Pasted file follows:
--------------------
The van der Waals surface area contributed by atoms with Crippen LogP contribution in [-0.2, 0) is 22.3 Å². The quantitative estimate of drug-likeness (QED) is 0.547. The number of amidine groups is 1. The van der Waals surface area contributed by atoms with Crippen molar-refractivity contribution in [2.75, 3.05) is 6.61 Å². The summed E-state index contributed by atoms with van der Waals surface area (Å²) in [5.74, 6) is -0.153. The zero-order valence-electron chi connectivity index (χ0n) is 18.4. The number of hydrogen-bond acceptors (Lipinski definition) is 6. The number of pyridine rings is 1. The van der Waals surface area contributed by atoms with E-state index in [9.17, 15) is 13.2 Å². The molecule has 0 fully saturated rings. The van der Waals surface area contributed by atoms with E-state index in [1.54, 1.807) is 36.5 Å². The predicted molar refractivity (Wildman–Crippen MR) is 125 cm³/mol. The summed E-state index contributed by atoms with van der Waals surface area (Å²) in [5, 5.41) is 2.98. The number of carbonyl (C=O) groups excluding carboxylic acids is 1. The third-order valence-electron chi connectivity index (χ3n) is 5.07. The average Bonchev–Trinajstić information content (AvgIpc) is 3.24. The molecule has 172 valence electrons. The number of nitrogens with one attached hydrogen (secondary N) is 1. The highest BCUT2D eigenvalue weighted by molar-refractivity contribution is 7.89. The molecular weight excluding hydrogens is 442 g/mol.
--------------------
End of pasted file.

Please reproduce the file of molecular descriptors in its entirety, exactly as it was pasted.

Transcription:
The van der Waals surface area contributed by atoms with Crippen LogP contribution in [-0.2, 0) is 22.3 Å². The quantitative estimate of drug-likeness (QED) is 0.547. The number of amidine groups is 1. The van der Waals surface area contributed by atoms with Crippen molar-refractivity contribution in [2.75, 3.05) is 6.61 Å². The summed E-state index contributed by atoms with van der Waals surface area (Å²) in [5.74, 6) is -0.153. The zero-order valence-electron chi connectivity index (χ0n) is 18.4. The number of hydrogen-bond acceptors (Lipinski definition) is 6. The number of pyridine rings is 1. The van der Waals surface area contributed by atoms with E-state index in [9.17, 15) is 13.2 Å². The molecule has 0 fully saturated rings. The van der Waals surface area contributed by atoms with E-state index in [1.54, 1.807) is 36.5 Å². The predicted molar refractivity (Wildman–Crippen MR) is 125 cm³/mol. The summed E-state index contributed by atoms with van der Waals surface area (Å²) in [5, 5.41) is 2.98. The number of carbonyl (C=O) groups excluding carboxylic acids is 1. The third-order valence-electron chi connectivity index (χ3n) is 5.07. The average Bonchev–Trinajstić information content (AvgIpc) is 3.24. The molecule has 172 valence electrons. The number of nitrogens with one attached hydrogen (secondary N) is 1. The highest BCUT2D eigenvalue weighted by molar-refractivity contribution is 7.89. The molecular weight excluding hydrogens is 442 g/mol.